Additionally, the GOP currently boasts 207 elected officials who aided Donald Trump in his efforts to overturn the 2020 election, according to the voting rights organization Public Wise, which lists them all in its Insurrection Index.
“The real danger is not just the wave of extreme candidates, it’s their embrace, their mainstreaming by the Republican party,” Harvard professor Steven Levitsky, the co-author of How Democracies Die, told Sergio Olmos of The Guardian. “The United States has always had nutty, extremist, authoritarian politicians around the fringe. What is new and really dangerous for democracy is that they’re increasingly running as Republican candidates.”
As Olmos observes, some of these extremists—particularly Idaho gubernatorial candidate Ammon Bundy, infamous for leading the 2016 armed standoff at Oregon’s Malheur National Wildlife Refuge—have been using their GOP campaigns to expand their already existing networks of far-right activists.
Bundy, who only moved to the state in 2015 but is campaigning around the slogan “Keep Idaho Idaho,” has been able to expand the membership of his far-right “People’s Network,” which has primarily been advancing the cause of COVID denialism in the state. The network currently has some 33,000 members with 398 activist leaders in 39 states. (Bundy is also competing for the GOP governor’s nomination with another far-right extremist, Lt. Gov. Janice McGeachin.)
The ADL’s list includes candidates who have no direct links to extremist organizations, but who promote far-right views, openly associate with radical ideologues, or embrace extremist conspiracy theories. It tracked at least 45 candidates seeking office in 2020 who promote QAnon conspiracy theories. A number of them—including Darren Aquino, a Florida candidate for the U.S. House; Melissa Carone, Rudy Giuliani’s “election-fraud witness,” seeking a seat in the Michigan House; and Alison Hayden, running for a congressional seat in California—have tweeted out QAnon’s “#WWG1WGA” hashtag slogan.
There are also at least a dozen Republican candidates included on the list who have “explicit connections to extremist groups or movements including white supremacists, anti-government extremists and members of the far-right Proud Boys”:
At least two dozen candidates have expressed admiration for or appeared in public alongside extremists. In September 2021, during a “Justice for J6 rally,” Arizona State Rep. Walter Blackman, U.S. congressional candidate (R-AZ), reportedly told the crowd, "The Proud Boys came to one of my events and that was one of the proudest moments of my life.” In March 2021, former Texas GOP chair and 2022 Texas gubernatorial candidate Allen West appeared on the same stage as Oath Keeper leader Stewart Rhodes during an anti-immigration rally in Laredo, Texas.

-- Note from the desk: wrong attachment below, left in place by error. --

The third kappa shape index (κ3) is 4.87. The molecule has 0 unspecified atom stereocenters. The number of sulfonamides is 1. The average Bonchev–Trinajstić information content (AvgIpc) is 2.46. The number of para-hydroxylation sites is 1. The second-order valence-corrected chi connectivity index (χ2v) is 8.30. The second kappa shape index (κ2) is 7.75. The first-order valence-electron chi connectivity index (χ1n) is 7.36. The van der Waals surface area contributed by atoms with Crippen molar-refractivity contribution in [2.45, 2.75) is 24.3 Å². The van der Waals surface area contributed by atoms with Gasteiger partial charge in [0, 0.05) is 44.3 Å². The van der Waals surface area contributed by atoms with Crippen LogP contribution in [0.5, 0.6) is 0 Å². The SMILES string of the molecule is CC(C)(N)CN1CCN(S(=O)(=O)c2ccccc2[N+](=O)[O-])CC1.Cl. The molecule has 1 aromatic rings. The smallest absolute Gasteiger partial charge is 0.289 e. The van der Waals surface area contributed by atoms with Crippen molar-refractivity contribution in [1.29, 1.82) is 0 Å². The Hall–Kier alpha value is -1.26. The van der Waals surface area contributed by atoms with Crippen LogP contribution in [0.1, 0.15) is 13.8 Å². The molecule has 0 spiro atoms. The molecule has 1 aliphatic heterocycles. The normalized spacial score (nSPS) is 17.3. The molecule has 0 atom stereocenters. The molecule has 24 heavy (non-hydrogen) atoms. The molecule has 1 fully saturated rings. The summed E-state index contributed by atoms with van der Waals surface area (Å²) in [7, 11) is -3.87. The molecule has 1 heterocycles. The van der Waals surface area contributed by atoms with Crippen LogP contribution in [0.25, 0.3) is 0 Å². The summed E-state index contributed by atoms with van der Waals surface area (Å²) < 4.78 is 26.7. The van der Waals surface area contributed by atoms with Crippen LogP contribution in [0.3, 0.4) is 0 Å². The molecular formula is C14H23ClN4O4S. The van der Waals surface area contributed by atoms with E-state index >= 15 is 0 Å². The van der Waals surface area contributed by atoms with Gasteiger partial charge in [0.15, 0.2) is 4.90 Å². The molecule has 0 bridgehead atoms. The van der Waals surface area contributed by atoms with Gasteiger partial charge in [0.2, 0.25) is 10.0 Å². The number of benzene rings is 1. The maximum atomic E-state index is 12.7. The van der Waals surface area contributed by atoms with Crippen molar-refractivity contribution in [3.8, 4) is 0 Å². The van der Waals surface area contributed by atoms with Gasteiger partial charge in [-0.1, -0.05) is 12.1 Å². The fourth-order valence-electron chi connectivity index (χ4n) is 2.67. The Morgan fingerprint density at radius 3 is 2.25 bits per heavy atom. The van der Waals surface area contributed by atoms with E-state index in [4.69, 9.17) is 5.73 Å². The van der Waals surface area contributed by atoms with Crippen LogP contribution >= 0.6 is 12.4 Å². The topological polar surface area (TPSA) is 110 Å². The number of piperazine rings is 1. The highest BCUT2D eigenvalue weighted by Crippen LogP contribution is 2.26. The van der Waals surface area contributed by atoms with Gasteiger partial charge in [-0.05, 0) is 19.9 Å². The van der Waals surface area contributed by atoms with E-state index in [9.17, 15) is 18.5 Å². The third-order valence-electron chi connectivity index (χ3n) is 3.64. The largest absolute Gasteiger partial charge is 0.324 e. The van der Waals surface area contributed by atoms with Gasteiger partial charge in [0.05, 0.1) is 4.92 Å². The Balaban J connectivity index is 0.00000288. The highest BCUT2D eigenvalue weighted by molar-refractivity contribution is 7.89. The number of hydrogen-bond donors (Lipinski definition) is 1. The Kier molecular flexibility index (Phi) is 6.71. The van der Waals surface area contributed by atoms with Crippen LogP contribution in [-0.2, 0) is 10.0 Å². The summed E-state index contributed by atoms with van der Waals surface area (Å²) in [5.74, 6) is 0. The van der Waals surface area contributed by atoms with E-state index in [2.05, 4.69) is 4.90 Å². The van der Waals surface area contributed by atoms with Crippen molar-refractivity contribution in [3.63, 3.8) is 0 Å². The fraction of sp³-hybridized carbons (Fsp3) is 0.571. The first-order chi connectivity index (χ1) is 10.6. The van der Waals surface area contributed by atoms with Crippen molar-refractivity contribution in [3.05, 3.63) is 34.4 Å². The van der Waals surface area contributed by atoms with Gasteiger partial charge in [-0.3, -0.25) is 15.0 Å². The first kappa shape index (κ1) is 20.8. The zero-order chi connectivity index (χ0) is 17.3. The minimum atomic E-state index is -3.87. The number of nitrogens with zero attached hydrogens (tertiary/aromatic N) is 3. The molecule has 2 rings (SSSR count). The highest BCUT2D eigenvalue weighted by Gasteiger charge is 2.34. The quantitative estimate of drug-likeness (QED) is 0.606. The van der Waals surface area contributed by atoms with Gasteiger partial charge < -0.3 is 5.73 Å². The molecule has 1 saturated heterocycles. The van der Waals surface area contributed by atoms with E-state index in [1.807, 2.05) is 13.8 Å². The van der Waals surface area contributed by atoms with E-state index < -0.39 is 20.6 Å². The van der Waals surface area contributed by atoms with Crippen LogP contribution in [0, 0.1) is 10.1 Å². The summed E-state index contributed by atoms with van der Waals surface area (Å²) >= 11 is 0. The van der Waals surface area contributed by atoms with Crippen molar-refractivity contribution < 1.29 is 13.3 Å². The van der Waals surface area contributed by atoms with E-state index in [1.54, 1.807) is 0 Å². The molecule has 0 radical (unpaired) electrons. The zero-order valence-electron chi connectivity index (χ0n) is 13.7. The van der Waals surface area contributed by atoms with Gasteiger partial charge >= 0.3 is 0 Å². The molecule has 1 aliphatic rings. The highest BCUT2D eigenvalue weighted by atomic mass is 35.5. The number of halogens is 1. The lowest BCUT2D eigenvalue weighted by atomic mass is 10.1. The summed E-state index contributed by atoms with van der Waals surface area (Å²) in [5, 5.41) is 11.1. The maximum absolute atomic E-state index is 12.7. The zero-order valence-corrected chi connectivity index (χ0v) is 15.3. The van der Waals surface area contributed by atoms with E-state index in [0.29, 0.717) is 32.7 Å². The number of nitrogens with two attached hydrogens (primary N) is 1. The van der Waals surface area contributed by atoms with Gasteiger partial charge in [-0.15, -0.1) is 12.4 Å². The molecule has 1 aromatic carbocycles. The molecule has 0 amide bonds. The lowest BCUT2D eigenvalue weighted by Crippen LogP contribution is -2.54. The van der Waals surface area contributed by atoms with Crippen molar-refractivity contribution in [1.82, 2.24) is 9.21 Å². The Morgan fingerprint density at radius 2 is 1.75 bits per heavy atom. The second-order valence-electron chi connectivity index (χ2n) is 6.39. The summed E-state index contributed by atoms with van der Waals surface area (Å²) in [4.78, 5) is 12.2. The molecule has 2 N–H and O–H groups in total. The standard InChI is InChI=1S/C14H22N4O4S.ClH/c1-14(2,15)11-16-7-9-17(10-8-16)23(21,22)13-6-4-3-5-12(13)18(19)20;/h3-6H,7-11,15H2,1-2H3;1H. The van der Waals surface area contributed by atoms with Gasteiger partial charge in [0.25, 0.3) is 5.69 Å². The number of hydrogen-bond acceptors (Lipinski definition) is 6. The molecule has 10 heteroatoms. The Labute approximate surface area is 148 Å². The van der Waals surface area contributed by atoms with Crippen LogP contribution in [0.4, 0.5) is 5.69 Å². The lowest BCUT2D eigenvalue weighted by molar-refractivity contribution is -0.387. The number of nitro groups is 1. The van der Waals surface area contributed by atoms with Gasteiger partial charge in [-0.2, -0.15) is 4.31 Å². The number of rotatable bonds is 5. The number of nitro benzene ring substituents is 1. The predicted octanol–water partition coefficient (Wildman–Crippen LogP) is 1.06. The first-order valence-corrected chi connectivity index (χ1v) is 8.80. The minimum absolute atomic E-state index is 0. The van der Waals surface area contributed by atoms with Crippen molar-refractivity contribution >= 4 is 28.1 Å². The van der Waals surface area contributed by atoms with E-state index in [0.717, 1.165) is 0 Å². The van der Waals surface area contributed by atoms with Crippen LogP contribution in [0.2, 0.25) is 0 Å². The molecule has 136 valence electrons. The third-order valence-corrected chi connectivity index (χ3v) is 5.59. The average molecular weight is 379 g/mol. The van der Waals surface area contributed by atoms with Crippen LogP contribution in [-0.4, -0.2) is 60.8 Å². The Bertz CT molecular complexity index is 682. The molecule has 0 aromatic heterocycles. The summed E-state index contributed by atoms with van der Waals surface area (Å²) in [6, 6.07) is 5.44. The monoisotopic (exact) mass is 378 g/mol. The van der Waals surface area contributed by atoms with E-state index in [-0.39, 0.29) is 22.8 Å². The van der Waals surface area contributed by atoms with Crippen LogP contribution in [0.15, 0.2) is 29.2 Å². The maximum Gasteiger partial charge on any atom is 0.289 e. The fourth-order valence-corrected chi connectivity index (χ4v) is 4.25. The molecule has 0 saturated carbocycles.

In June 2021, Nick Taurus, U.S. congressional candidate (R-CA), took to social media to boast about meeting with Nick Fuentes, a white supremacist leader and organizer. Sharing a photo of himself posing with Fuentes he tweeted “A legend and inspiration to us all!” On Facebook Taurus shared the same photo with the caption, “This guy is the truth and it was an absolute honor to meet him! AMERICA FIRST IS INEVITABLE! #AMERICAFIRST #NICKFUENTES.” On January 6, 2022, Taurus tweeted, “A great night honoring the J6 Heroes!”
The radicalization of the Republican Party has been a decades-long process, reaching its seeming apotheosis in the Jan. 6, 2021, attack on the U.S. Capitol by pro-Trump extremists. But rather than reeling back from the violence and radicalism, the GOP establishment instead has embraced the “Patriot” movement that led the insurrection, even as those forces have hardened into an anti-democratic insurgency intent on overthrowing liberal democratic rule.
Republicans have done this by brazenly lying to cover their culpability for the insurrection, gaslighting the public about who was responsible with “bloody shirt” rhetoric that inverts the reality by making the perpetrators into victims and the victims into perpetrators. Congressmen and Fox News anchors have insisted that it “wasn’t an insurrection,” while GOP politicos have publicly valorized the insurrectionists.
Meanwhile, the very few Republicans who have refused to succumb to the extremist tide and have supported the Jan. 6 commission investigation and the impeachment of Trump that shortly followed the insurrection have been severely punished for doing so by the party’s apparatchiks, with the apparent approval of GOP voters. Just this week, the two Republican Congress members who sit on the commission, Liz Cheney and Adam Kinzinger, were officially censured by the party, which also voted to support Cheney’s primary opponent.
It is apparent that the conservative movement, as Tucker Carlson and his guest Jesse Kelly suggested last year, is giving up on democracy and embracing right-wing authoritarianism, moving down the road to explicit fascism. Their strategy as they move down that path, demonstrated over the past year, has involved targeting local politics—school boards, county commissions, city councils—for far-right takeovers by extremist “Patriots” such as what we have recently seen in Shasta County, California, and elsewhere, fueled by the ugly proto-fascist politics of menace and intimidation.
As the ADL’s report observed: “Support for such candidates demonstrates a continuing shift of the so-called Overton Window—the parameters of what is considered ‘normal’ or ‘acceptable’ in political and social discourse. This ever-shifting window signals an expanding mainstream acceptance of extreme beliefs and ideologies.”
“At first you had a flirtation and tolerance with a handful of extremists at the fringes,” Levitsky told Olmos. “We’re now seeing an army of extremists embraced by the former president. They’re marching in and taking over the Republican party at the state and local level.”